John Stuart Mill 's Argument That Happiness Is The Only Intrinsic Good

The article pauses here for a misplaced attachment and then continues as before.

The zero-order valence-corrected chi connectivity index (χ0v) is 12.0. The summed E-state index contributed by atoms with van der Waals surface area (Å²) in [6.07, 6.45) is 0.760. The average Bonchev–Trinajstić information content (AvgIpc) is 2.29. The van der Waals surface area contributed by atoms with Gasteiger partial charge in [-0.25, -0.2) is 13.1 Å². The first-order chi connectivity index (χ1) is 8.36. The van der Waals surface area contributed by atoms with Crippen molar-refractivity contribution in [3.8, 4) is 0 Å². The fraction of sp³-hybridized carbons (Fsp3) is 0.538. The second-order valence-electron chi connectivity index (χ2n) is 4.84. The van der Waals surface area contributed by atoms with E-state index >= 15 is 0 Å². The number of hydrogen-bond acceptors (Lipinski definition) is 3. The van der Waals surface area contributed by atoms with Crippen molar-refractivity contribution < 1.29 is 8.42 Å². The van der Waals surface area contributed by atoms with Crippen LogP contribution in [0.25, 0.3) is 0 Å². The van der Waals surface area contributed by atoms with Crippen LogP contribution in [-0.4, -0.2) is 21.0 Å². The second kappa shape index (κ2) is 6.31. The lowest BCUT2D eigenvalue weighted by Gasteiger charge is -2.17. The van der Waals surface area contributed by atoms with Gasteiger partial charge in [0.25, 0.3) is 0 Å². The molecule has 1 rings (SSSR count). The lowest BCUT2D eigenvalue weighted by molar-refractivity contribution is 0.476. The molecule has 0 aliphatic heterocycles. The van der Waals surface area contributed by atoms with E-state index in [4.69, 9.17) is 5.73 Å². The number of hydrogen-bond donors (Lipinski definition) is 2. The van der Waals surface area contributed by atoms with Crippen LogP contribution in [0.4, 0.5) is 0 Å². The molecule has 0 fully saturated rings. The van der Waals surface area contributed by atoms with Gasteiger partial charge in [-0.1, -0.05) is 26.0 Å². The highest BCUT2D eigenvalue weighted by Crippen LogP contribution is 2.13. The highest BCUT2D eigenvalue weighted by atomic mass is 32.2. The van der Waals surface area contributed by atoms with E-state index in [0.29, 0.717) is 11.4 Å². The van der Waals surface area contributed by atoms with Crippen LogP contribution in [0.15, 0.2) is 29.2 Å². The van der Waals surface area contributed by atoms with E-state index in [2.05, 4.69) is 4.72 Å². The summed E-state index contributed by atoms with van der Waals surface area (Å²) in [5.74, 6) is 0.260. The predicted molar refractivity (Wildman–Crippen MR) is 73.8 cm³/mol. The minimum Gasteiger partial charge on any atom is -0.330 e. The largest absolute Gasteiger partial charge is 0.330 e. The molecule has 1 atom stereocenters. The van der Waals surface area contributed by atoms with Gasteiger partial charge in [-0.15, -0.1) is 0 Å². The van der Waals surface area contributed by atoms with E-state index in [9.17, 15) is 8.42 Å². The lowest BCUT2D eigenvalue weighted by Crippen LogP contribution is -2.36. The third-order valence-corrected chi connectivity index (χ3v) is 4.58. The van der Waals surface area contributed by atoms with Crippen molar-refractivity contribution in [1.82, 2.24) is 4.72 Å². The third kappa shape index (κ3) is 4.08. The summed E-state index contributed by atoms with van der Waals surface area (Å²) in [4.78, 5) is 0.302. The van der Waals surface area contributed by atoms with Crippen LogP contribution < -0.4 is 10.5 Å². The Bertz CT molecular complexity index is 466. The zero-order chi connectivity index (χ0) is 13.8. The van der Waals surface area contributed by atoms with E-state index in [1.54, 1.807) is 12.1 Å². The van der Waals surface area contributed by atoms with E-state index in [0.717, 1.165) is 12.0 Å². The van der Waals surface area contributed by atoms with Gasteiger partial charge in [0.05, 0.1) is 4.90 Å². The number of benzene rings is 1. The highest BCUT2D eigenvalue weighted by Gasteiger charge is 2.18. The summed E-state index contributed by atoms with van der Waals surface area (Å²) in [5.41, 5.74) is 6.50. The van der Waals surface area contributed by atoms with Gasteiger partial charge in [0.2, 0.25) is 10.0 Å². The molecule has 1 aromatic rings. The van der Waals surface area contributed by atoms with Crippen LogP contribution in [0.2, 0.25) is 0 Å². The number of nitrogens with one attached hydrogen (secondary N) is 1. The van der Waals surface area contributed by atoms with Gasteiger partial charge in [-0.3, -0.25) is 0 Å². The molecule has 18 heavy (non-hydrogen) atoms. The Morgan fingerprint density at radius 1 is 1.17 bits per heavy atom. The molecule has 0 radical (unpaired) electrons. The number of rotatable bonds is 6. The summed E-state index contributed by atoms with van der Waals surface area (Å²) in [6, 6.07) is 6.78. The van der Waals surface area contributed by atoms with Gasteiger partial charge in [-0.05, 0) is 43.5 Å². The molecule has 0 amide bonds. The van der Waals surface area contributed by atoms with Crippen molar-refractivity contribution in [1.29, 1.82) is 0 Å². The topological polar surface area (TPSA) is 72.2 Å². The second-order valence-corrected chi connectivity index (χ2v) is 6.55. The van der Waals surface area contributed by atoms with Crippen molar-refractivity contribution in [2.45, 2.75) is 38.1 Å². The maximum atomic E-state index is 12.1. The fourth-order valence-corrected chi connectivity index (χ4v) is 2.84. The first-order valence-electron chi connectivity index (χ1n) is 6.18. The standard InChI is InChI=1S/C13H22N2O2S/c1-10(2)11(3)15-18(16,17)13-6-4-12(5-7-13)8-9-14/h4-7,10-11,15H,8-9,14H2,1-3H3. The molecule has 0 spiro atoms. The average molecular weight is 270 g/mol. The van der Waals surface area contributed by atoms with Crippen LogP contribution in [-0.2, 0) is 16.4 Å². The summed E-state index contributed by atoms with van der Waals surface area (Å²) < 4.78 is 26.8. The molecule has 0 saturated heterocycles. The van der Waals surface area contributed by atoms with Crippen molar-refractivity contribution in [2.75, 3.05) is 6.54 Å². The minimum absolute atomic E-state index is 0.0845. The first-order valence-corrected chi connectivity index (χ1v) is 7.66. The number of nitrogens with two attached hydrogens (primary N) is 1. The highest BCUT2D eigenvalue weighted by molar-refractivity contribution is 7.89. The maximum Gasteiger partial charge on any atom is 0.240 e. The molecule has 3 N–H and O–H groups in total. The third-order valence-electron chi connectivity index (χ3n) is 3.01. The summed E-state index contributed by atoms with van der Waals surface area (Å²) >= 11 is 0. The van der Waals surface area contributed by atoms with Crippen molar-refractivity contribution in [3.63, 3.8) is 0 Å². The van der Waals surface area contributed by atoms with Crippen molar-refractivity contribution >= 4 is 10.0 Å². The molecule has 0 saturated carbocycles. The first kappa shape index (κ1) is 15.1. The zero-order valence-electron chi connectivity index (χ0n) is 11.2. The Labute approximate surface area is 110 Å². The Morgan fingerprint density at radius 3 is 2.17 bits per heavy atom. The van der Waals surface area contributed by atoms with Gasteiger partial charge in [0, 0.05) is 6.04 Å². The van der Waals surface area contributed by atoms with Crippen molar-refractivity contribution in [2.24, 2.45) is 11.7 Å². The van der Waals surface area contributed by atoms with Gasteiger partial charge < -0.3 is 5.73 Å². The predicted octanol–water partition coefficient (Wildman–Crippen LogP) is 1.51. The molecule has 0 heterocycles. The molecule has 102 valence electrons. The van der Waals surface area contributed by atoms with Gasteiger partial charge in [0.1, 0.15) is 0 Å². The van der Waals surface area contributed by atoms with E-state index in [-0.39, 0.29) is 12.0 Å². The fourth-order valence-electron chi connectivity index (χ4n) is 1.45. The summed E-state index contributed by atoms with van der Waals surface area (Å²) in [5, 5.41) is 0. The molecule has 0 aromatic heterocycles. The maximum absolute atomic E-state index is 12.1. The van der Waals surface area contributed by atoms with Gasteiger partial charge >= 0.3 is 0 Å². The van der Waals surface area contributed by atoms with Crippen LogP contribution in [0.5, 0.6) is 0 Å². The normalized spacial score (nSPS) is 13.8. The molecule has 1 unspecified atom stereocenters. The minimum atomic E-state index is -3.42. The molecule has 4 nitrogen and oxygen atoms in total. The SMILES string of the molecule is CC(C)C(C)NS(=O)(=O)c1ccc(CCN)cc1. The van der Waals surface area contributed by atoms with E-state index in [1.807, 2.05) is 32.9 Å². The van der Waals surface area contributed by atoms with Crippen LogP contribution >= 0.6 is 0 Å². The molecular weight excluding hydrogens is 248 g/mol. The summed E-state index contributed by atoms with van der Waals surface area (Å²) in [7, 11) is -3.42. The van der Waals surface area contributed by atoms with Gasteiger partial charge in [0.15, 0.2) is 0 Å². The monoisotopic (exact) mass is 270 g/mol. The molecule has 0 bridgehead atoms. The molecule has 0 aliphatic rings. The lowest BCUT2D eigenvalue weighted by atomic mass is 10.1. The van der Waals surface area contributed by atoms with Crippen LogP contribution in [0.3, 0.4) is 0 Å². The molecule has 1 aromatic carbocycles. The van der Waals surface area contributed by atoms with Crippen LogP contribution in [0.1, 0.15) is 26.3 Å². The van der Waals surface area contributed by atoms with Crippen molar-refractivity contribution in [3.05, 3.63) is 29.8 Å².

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In this essay I am going to write about John Stuart Mill’s argument that happiness is the only intrinsic good. Mill’s proof focuses on defending utilitarianism, one of the most prominent works in moral philosophy and most prominent form of consequentialism as proposed by Jeremy Bentham and John Stuart Mill. Mill defines the theory and provides his responses to common misconceptions people have surrounding it. Utility, the Greatest Happiness Principle, states that actions are right in that they generally promote happiness, and wrong as they produce the opposite of happiness. Utilitarianism, on the other hand, tends to focus on the general good and happiness of the world over individual pleasure. In this essay, I am going to argue for Mill’s argument that happiness is the only intrinsic good. In the first part of the essay, I am going to present John Stuart Mill’s point of view and defense of utilitarianism, and in the second part of the essay I am going to argue for it. I conclude my essay by formulating a basic summary of my argument supporting Mill’s proof that happiness is indeed the only intrinsic good. Part I The idea at the central to utilitarianism is that actions should increase the amount of happiness in the world. Mill was introduced to this doctrine rather early, and decided to dedicate his life to developing and further spreading it. Utilitarianism can be defined as “not so much an argument for the principle of utility as it is an argument for the claim that
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